April 30, 2007, 12:00 AM

Hello, Customer

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These reports can be huge, so a retailer should reduce them to Top 10 offenders, those calls that cost the most but add little or no value to a customer’s experience of shopping on your web site. For example, the outcome code “product information” probably would show up frequently on your report, but calling or e-mailing the contact center to ask about a product prior to purchasing it online is a common part of a customer’s online shopping experience.

Moreover, talking to a customer at this stage of the buying process provides a great opportunity for cross-selling and upselling. This code would probably not appear on your Top 10 offenders list, but calls requesting the corporate head office number would certainly appear. Once you have your Top10 offenders identified, the task is to reduce or eliminate the worst in the group. This is more than restructuring information on your web site, however. Reducing these costs requires thinking like a customer.

At Tommy.com we found the Top 10 offenders included information already available on the web site. So why were customers disregarding the information and instead choosing to call and talk to an agent? A first thought was they didn’t have Internet access. But when we asked them how they found our number, inevitably the answer was “from the web site.”

Customers were simply following the path they perceived as easiest for them to get to their answer quickly. If they were shopping online and had a question, they looked for one of two things: The answer to the question, or our toll-free number, which they knew would get them the answer. With the Top 10 offenders list in hand, we determined how to make it easier for customers to find answers than it was for them to find the toll-free number.

Let’s say you get a lot of store locator questions even though you already have an excellent store locator feature on your web site that links to Mapquest for easy-to-follow directions. Why would customers still want to call to find the store nearest them? Do they think the contact center has a list of secret stores reserved only for customers who call?

The more likely reason is customers always will follow the path of least resistance to find an answer. If a store locator is three clicks away but a toll-free customer service number is right in front of them, customers will pick up the phone. The solution here is to make the store locator easier to find than the toll-free number. This way the customer’s path of least resistance doesn’t go right through your profit margins.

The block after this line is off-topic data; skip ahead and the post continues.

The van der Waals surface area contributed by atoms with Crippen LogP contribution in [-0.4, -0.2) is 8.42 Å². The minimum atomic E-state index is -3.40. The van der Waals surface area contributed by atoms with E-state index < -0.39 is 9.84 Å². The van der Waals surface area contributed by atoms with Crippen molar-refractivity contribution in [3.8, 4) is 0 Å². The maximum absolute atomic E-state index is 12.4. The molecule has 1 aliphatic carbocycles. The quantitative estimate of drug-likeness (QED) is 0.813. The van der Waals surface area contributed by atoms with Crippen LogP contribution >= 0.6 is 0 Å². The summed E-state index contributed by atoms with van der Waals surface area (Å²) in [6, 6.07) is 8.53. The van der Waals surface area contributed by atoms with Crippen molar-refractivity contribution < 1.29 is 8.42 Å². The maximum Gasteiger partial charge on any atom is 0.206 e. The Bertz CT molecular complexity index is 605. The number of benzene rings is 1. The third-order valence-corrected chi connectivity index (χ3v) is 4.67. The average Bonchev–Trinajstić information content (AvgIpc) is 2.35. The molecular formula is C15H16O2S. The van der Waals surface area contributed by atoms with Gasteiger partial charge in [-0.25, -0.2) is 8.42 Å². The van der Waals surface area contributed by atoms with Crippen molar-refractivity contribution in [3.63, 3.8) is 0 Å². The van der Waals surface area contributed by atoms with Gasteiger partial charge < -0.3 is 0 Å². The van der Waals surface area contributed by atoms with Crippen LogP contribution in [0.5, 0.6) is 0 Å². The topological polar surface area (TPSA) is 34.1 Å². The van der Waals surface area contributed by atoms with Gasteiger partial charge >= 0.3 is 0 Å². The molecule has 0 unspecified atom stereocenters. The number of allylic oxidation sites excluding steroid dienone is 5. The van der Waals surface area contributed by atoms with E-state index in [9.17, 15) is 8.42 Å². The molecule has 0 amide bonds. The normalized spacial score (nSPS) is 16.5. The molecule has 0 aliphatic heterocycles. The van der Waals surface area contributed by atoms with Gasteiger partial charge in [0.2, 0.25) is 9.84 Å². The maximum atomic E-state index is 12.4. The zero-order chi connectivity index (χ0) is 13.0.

For apparel retailers, providing effective sizing information at the web site level is always a challenge because customers looking for this information actually need to know two things: Understandable sizing information and whether they can exchange items that don’t fit. So essentially there are two questions that drive a sizing related call to the contact center.

Immediate answers
Answering only one of them on the web site will not have a significant impact on calls of this nature. And because customers typically want answers to questions immediately, providing answers at the wrong stage in the ordering process also will not have an impact. The way to reduce the number of these calls, then, is to provide both sizing charts and the answer to “What if it doesn’t fit?” as frequently as possible throughout the checkout process.

Like a mineshaft canary that warns of dangerously low levels of oxygen, contact centers can provide immediate feedback for how a web site might be choking profits. Customers reward effective web sites with profitable sales, and punish ineffective web sites with less-than-profitable sales by calling or e-mailing the retailer’s contact center prior to making their purchases.

The challenge is to capture web site-related voice-of-customer data from your contact center, then respond to that data by making appropriate changes to your site. The results will help increase sales, reduce costs and web site abandonment rates, and improve the customer experience.

Loads of codes

The simplest method for collecting call center data is through outcome codes, also known as disposition codes. These are numeric values assigned to each call and e-mail. Each numeric value then is assigned a contact reason. How does one choose descriptive options and how many to compile an outcome codes list?

  • Analyze web site visits to best understand what shopping aids customers are using and not using.
  • Monitor and discuss with call center staff the content of calls.
  • Listen to the opinions of call center staff about the best code descriptions.
  • Work closely with contact center agents to ensure they’re using codes as planned.
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